The words reproduced below are themselves part of an historical document. They also have a very contemporary feel to them, making us think of how Liverpool is represented.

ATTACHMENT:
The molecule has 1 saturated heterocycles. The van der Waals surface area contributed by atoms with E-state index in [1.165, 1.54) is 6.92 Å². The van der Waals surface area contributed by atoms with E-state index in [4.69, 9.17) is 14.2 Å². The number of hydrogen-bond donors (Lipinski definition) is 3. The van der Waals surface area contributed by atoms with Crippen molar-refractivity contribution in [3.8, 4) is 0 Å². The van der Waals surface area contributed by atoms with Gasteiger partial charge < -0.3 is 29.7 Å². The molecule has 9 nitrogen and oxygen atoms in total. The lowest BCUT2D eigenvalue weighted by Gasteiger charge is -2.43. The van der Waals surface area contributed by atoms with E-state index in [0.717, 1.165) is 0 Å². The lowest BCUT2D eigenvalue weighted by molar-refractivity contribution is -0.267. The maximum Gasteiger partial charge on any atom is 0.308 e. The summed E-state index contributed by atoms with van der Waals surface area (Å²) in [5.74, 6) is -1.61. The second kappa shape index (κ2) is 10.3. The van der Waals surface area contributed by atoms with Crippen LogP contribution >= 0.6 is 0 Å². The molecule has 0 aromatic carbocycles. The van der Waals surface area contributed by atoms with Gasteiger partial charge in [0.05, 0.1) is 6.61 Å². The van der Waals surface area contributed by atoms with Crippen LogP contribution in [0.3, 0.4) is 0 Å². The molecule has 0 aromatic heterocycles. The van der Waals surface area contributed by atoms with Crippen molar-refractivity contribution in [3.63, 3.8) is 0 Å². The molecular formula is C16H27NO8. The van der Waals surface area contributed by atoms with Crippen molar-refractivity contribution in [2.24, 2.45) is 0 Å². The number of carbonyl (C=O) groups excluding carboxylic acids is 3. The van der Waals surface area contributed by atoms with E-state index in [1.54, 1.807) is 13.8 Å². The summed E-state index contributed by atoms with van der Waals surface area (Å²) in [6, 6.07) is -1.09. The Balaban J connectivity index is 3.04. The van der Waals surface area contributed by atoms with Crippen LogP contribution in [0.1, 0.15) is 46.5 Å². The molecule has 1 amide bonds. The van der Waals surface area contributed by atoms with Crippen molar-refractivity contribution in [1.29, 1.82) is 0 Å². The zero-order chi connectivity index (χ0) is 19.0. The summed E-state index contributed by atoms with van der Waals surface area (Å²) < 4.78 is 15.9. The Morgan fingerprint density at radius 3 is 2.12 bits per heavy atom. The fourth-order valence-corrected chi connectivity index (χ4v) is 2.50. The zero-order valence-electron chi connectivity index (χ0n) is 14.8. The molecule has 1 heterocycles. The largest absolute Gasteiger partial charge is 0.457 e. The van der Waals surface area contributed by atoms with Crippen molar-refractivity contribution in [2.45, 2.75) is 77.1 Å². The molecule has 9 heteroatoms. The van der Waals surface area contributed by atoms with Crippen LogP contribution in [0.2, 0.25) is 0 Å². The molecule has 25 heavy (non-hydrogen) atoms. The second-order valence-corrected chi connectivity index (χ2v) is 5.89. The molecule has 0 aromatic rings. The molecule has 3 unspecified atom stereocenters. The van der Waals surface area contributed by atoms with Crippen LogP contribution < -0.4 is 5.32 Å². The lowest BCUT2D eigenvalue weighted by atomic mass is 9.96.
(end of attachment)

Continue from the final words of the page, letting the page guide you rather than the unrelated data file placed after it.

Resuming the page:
If these prejudices prevail in general history, their appearance in provincial descriptions of towns and places may be reasonably expected. The histories of Chester, Birmingham, Liverpool, and many others which have hitherto appeared, are evidently written with a view to please the inhabitants, and are therefore replete with eulogy and partial panegyric; nor can such proceeding cause astonishment, when we know they are wr1tten by natives, or such as by long residence may be called denizens of the place they describe; therefore however just and regular the descriptive part in these compositions may appear, the manners and customs of the inhabitants, and real constitutional state, is seldom truly represented; an author in this situation being dependant, is fearful to offend, whence adulation becomes the substitute of veracity, and ensures commendation and protection to the work,’ not for the merits of the performance, but for the tribute of praise it contains. The love of adulation is innate; vanity makes us receive it, while opulence disdains to examine on what principles we are justified to embrace and deserve it. Such historical compilation will undoubtedly please and gratify the vanity of the inhabitants, but at the same time mislead the stranger, who, in addition to amusement, expects to receive information from a perusal of the work.